But sometimes golfs average Joe can say it even better. The following is a case in point. Its the verbatim text of an E-mail sent May 3 by reader/viewer Tom Dempsey from Milwaukee. And it speaks for itself:
Brian: Oakmont update, roughs are long and thick and according to (host pro) Bob Ford they will not be cut prior to the Open. The greens were magnificent and very fast. The wind blew on Tuesday and there were putts that would stop and then roll out another 10-20 feet. Bob indicated the greens will be faster for the tournament. Beside the obvious primary rough, I think the steep grass faces of the bunkers were very difficult.
The grass was 6-8 inches thick and locating the ball was a challenge. In other words, if you miss the green, be sure you wind up in the bunker as the ball will not roll down to the bottom in many cases you will have a severe side hill lie and eight inches of heavy rough to hit out of. Heavy thunderstorms on Tuesday night softened up the course but of course the rain made the rough more difficult and the fairways slower. The course handles the rain very well.
My guess is the story will be the greens and pin locations and not so much the primary rough.
By the way, I hit (it) as well as I ever have and shot 91 with a 10-handicap from 6,500 yards. Next day broke 90 not has (sic) good ball striking but was a lot smarter. None of our (other) three single digits handicappers broke 90 either day and our 18 shot 120 each day. My caddie on Wednesday had Tiger the week before and thought he shot 73 from the tips.
Thanks for the feedback, Joe. And in case you wondering, the championship tee markers at Oakmont next month will play 7,230 yards to a par of 70.
More E-mail feedback:
From Khalil Munir of Washington D.C.: Do you think golf writers are intimidated and mindful that if they highlight the flaw in Tigers swing with his driver that they will be scorned by Tiger and never receive an interview with him?....Second, why do you think Tiger, despite being the best scrambler in the game, is not more effective with his driver?.....
My answers are, in order: Tiger rarely does interviews that arent of the group variety. So scorn is not an issue here.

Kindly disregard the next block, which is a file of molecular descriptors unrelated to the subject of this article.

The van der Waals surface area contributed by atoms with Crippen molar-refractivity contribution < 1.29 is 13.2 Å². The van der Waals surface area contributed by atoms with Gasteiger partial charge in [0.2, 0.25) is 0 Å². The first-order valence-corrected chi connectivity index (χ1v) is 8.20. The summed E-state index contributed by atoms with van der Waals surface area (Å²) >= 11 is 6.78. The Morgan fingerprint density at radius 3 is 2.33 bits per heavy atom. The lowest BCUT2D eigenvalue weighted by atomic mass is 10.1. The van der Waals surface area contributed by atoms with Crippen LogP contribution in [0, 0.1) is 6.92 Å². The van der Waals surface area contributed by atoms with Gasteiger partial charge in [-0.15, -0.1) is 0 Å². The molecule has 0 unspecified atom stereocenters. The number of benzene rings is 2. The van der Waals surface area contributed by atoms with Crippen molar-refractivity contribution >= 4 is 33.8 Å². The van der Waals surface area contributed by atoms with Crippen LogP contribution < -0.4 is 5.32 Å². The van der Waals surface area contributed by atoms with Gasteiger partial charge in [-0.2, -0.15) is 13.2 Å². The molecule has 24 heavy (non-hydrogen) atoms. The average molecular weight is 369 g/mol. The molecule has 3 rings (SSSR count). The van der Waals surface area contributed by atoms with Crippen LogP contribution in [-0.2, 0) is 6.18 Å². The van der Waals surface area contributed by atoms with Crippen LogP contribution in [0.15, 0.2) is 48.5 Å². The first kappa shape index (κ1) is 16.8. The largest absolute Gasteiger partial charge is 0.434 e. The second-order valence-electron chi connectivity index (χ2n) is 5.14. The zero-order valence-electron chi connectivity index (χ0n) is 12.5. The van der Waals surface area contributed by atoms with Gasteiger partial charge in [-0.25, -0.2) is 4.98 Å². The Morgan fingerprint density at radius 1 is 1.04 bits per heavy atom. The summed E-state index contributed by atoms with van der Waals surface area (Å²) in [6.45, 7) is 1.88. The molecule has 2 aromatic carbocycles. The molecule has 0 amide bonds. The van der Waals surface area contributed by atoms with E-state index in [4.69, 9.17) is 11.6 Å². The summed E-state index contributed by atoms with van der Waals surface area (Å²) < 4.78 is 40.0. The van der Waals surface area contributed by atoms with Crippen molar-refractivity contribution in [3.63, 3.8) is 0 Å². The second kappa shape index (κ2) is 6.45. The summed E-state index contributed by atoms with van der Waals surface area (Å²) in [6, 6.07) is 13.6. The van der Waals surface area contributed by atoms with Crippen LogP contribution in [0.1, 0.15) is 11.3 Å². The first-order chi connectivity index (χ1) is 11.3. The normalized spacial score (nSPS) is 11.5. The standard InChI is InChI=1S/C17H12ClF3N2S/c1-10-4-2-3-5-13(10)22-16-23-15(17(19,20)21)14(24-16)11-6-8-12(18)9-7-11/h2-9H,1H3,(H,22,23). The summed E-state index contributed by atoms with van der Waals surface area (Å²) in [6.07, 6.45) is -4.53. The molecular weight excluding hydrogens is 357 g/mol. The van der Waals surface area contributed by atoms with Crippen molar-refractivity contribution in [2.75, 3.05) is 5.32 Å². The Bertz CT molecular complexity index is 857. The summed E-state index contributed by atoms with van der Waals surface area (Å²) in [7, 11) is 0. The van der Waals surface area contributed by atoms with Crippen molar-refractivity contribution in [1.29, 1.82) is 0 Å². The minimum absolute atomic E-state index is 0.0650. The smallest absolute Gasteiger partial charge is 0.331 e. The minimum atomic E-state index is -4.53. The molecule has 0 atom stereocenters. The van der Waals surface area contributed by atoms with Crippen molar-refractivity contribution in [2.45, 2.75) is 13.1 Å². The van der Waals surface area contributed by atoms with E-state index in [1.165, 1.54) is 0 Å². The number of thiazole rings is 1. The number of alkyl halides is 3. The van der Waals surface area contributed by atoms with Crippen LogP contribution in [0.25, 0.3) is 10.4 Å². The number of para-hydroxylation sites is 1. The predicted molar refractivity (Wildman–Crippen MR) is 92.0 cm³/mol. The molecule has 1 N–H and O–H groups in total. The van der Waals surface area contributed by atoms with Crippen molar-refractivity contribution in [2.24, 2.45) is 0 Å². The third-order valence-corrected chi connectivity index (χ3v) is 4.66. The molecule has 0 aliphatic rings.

As to the driving: I have had this discussion with Hank Haney, Tiger swing coach, many times. Haney believes the driver stats are flawed because if Tiger hits the ball 10 per cent off line, he will miss a lot more fairways than, say, Fred Funk when Funk is 10 per cent off line. Think vectors. Tigers are longer.
I agree with Haney. But I will add this: If Woods was forced to play Funks tee balls, Woods-Funk might never lose.
This from Shri Narayanan: What kind of test is this'a 288-yard par 3? This is ridiculous'is the hole all downhill? Makes no sense at all and takes all fun away from the game. There sure wont be many birdies and surely no hole-in-ones. USGA is plain crazy.
My response: The USGA is no crazier than most of the rest of us. And as to the 288-yard par 3 in question (Oakmonts eighth hole), the point is mostly being missed here. As noted course designer Tom Doak told me when I asked him about the eighth at Oakmont, The length is not important. Whats good here is getting a long club in the hands of the players.
Finally this E-mail from Yvette of Trinidad & Tobago: .Adam (Scott) was willing to take a back seat to Tiger while Butch was his (Tigers) coach. I dont think he will do so with Phil. No matter how much Butch tries to manage his relationship with Adam, he will run into problems. Now that Butch is coaching Mickelson, Im betting that Adam Scott jumps to another coach by years end. And, remember, Greg Norman is Adams idol and had a rocky relationship with Butch at the end.
My response: Butch Harmon has a big ego which isnt a bad thing to have, especially if youre teaching the worlds best players. More importantly, Butch Harmon is loyal. And for that, I take him at his word when he says Adam Scott will remain at the top oh his teaching priority totem pole over Mickelson.
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